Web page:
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On 21. 1. 2017 at 03:59, ManixZero said:

So far I haven't managed to see M31 - I guess my goto isn't quite 100% aligned. Either that or it's beyond the equipment I have ATM.

I have managed to resolve the 4 galilean moons and the 4 stars of the trapezium!  (not too bad for a total newbee!)  I've even taken photos of them!!

But M31 still eludes me!

By the way can anyone tell me why the stars are triangular in shape?  Is this focus or camera shake?

 

Cheers MZ

M42T-0578.jpg

There is no way your current equipment is too weak to view M31.
As I said before, the best view of M31 I've ever had is through 10x50 binoculars. Really a 'WOW' moment.
Start with lowest magnification and look for something which looks like a bit of water vapor, which you are not sure if you see it, or you are only imagining it.

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M31 (Andromeda galaxy) is highly over-rated as a visual object (unless observed from a dark sky location....as are all galaxies). I used to live in Killiney (south county Dublin) which was about 20 miles south of Dublin city and about 2 miles inland from the coast. I could spot M31 with the naked eye. In my 8" scope from that location all i saw was a faint grey fuzzy cigar shaped object which was brighter towards the middle.

Its visible in most size aperture gear (i saw it with my 20x90 bins). It just depends on where you are as to how much detail you see. I have even imaged it with my Canon 450D camera on a tripod. It simply shows up as a smudge.

 

 

Edited by LukeSkywatcher
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On 21/01/2017 at 03:59, ManixZero said:

So far I haven't managed to see M31 - I guess my goto isn't quite 100% aligned. Either that or it's beyond the equipment I have ATM.

I have managed to resolve the 4 galilean moons and the 4 stars of the trapezium!  (not too bad for a total newbee!)  I've even taken photos of them!!

But M31 still eludes me!

By the way can anyone tell me why the stars are triangular in shape?  Is this focus or camera shake?

 

Cheers MZ

M42T-0578.jpg

Really chuffed as saw the same for the first time myself tonight; M42,43, trapezium, theta stars... really pleased used my 40mm and 25mm ep's with my Mak 127.... was a good result me think ;-) 

well done on getting such a great photo

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On 21/01/2017 at 02:59, ManixZero said:

So far I haven't managed to see M31 - I guess my goto isn't quite 100% aligned. Either that or it's beyond the equipment I have ATM.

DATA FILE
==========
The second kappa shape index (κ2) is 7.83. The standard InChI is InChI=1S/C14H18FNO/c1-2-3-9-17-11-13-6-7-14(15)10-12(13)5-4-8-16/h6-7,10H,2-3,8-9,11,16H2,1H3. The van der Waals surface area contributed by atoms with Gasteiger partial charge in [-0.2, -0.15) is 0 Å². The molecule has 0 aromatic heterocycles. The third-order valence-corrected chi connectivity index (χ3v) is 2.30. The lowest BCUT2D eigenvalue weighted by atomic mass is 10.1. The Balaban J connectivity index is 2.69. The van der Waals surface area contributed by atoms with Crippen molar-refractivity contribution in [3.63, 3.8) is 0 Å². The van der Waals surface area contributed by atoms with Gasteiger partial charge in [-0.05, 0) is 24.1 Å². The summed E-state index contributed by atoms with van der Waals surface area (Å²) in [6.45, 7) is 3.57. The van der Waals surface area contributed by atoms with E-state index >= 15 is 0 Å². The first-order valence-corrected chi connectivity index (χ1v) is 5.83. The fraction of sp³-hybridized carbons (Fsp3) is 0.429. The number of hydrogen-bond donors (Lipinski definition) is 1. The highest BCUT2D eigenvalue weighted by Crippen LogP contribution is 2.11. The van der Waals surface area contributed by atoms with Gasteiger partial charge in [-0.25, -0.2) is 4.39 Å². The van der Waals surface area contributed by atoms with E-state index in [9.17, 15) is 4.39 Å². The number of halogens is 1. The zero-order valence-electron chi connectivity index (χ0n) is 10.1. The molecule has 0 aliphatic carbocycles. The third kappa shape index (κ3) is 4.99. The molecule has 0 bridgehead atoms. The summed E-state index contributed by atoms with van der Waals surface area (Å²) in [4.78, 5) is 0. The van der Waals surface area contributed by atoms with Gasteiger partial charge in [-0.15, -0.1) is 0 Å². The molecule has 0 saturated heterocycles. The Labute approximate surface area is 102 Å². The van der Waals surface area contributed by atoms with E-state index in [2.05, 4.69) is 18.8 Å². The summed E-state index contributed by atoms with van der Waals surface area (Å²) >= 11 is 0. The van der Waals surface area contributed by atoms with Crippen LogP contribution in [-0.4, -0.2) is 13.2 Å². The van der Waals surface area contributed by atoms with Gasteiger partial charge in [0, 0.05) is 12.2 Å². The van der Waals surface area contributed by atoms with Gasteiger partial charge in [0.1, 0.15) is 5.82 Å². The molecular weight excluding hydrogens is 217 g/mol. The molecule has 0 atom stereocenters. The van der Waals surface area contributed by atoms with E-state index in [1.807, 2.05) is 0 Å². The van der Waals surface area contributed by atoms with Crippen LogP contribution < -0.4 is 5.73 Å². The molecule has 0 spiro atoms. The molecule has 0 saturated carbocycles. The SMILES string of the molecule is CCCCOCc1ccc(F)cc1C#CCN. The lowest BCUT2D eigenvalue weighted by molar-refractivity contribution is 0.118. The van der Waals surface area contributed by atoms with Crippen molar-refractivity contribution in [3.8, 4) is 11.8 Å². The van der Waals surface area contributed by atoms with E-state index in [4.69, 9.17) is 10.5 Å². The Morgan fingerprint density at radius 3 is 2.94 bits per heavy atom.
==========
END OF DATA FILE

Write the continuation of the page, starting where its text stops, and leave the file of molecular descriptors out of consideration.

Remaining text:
I have managed to resolve the 4 galilean moons and the 4 stars of the trapezium!  (not too bad for a total newbee!)  I've even taken photos of them!!

But M31 still eludes me!

By the way can anyone tell me why the stars are triangular in shape?  Is this focus or camera shake?

 

Cheers MZ

M42T-0578.jpg

Triangular stars will be camera shake for sure, I got them too :) 

IMG_0368.PNG

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On 1/22/2017 at 23:29, LukeSkywatcher said:

M31 (Andromeda galaxy) is highly over-rated as a visual object (unless observed from a dark sky location....faint grey fuzzy.....

Same for me from my light polluted garden.

However! just on the edge of the city, M31 fills the view of my 70° EP.  Its hard to believe that something so large  is  really that hard to find, but then so many folk have less than perfect skies for their observations, but when you see it under the right conditions, I wouldn't  say its over rated,   more stunning than anything, and I  have  access to even darker sites when time and conditions allow, so for me, it can only get better, well, up to limit of my system  my eyes and the weather !

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We see so many images of M31 that the visual view is bound to seem a bit of an anti climax I reckon. However, viewing M31 is a sort of "3 for the price of 1" deal when you use low power under a reasonably dark sky because you can see another galaxy, M32, close alongside M31 and on the other side of it, and a little further off (but still in the same low power field of view), you get the fainter oval of M110. So thats 3 Messier objects you have notched up and the collective light of probably 500-600 billion stars that has travelled for over 2 million years to enter your scope and hit your retina. I think that is pretty impressive ! :grin: